Updating the evidence for the role of corticosteroids in severe sepsis and septic shock: a Bayesian meta-analytic perspective

John L Moran, Petra L Graham, Sue Rockliff, Andrew D Bersten
Critical Care: the Official Journal of the Critical Care Forum 2010, 14 (4): R134

INTRODUCTION: Current low (stress) dose corticosteroid regimens may have therapeutic advantage in severe sepsis and septic shock despite conflicting results from two landmark randomised controlled trials (RCT). We systematically reviewed the efficacy of corticosteroid therapy in severe sepsis and septic shock.

METHODS: RCTs were identified (1950-September 2008) by multiple data-base electronic search (MEDLINE via OVID, OVID PreMedline, OVID Embase, Cochrane Central Register of Controlled trials, Cochrane database of systematic reviews, Health Technology Assessment Database and Database of Abstracts of Reviews of Effects) and hand search of references, reviews and scientific society proceedings. Three investigators independently assessed trial inclusion and data extraction into standardised forms; differences resolved by consensus.

RESULTS: Corticosteroid efficacy, compared with control, for hospital-mortality, proportion of patients experiencing shock-resolution, and infective and non-infective complications was assessed using Bayesian random-effects models; expressed as odds ratio (OR, (95% credible-interval)). Bayesian outcome probabilities were calculated as the probability (P) that OR ≥1. Fourteen RCTs were identified. High-dose (>1000 mg hydrocortisone (equivalent) per day) corticosteroid trials were associated with a null (n = 5; OR 0.91(0.31-1.25)) or higher (n = 4, OR 1.46(0.73-2.16), outlier excluded) mortality probability (P = 42.0% and 89.3%, respectively). Low-dose trials (<1000 mg hydrocortisone per day) were associated with a lower (n = 9, OR 0.80(0.40-1.39); n = 8 OR 0.71(0.37-1.10), outlier excluded) mortality probability (20.4% and 5.8%, respectively). OR for shock-resolution was increased in the low dose trials (n = 7; OR 1.20(1.07-4.55); P = 98.2%). Patient responsiveness to corticotrophin stimulation was non-determinant. A high probability of risk-related treatment efficacy (decrease in log-odds mortality with increased control arm risk) was identified by metaregression in the low dose trials (n = 9, slope coefficient -0.49(-1.14, 0.27); P = 92.2%). Odds of complications were not increased with corticosteroids.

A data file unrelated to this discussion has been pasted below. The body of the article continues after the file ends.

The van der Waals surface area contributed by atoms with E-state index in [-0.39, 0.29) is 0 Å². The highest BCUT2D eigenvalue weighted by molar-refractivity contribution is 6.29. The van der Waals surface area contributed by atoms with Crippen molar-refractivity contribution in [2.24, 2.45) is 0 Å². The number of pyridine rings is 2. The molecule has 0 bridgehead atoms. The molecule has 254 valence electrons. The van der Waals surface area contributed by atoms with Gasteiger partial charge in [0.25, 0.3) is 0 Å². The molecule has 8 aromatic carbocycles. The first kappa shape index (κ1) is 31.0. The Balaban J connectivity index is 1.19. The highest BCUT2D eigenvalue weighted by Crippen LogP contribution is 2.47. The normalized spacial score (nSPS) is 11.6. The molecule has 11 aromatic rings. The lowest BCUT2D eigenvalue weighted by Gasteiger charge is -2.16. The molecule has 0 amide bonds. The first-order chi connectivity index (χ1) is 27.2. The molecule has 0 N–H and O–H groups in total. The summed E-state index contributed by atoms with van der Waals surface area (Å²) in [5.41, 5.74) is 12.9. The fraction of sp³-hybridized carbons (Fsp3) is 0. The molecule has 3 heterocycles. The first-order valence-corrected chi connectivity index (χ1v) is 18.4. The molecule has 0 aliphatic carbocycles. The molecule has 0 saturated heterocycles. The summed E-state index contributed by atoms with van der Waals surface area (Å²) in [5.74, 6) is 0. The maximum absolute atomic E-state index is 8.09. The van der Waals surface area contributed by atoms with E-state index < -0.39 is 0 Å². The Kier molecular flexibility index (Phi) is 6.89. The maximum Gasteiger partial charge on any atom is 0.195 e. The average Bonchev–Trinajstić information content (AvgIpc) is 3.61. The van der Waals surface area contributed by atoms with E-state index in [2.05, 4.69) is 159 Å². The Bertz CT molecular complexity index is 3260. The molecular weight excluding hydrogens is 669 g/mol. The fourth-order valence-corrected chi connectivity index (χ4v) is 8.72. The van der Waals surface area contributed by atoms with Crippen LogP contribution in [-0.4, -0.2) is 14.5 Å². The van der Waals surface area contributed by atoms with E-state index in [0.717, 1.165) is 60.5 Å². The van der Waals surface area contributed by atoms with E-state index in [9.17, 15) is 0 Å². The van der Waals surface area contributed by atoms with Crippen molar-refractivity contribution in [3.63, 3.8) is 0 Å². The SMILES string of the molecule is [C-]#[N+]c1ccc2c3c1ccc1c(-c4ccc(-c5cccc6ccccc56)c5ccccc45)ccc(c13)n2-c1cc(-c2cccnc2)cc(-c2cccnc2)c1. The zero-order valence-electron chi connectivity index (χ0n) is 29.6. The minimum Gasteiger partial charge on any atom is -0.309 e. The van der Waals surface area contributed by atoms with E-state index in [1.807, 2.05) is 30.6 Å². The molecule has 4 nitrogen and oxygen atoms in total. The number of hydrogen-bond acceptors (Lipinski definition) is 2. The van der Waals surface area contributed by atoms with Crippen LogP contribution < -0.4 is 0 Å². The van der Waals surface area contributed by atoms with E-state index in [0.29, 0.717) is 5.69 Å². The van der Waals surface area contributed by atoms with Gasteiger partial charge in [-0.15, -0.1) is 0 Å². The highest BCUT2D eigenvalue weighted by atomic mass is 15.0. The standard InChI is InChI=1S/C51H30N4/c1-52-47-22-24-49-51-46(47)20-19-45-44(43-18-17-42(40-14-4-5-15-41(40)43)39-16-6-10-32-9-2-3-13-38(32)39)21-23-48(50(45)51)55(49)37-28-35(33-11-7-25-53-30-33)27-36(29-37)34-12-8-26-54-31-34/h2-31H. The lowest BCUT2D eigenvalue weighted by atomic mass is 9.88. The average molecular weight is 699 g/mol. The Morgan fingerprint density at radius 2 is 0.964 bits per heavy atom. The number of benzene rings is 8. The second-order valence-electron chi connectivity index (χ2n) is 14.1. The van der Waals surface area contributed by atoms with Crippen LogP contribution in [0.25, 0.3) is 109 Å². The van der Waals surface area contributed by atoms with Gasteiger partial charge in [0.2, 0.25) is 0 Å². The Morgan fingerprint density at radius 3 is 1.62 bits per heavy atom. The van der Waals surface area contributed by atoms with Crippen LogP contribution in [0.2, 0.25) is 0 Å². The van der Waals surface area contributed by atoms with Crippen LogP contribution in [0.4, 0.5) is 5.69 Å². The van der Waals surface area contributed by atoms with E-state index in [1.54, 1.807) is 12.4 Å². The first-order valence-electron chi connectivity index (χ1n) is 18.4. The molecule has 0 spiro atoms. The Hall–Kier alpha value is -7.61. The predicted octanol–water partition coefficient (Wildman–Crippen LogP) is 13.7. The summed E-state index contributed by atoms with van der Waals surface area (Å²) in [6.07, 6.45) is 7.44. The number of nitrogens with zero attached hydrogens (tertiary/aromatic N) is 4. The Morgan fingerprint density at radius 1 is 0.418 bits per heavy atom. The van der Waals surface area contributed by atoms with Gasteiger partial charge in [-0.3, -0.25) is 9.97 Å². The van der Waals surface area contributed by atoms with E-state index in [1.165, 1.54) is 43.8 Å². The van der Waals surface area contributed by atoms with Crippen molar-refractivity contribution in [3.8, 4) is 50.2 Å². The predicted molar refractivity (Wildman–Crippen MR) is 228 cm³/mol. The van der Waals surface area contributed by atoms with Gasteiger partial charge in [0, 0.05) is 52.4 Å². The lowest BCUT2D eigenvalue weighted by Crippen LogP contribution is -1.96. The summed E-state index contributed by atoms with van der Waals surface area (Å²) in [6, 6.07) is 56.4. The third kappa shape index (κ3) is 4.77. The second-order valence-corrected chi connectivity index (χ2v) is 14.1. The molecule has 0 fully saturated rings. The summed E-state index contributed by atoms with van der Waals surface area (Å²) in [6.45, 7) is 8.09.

CONCLUSIONS: Although a null effect for mortality treatment efficacy of low dose corticosteroid therapy in severe sepsis and septic shock was not excluded, there remained a high probability of treatment efficacy, more so with outlier exclusion. Similarly, although a null effect was not excluded, advantageous effects of low dose steroids had a high probability of dependence upon patient underlying risk. Low dose steroid efficacy was not demonstrated in corticotrophin non-responders. Further large-scale trials appear mandated.

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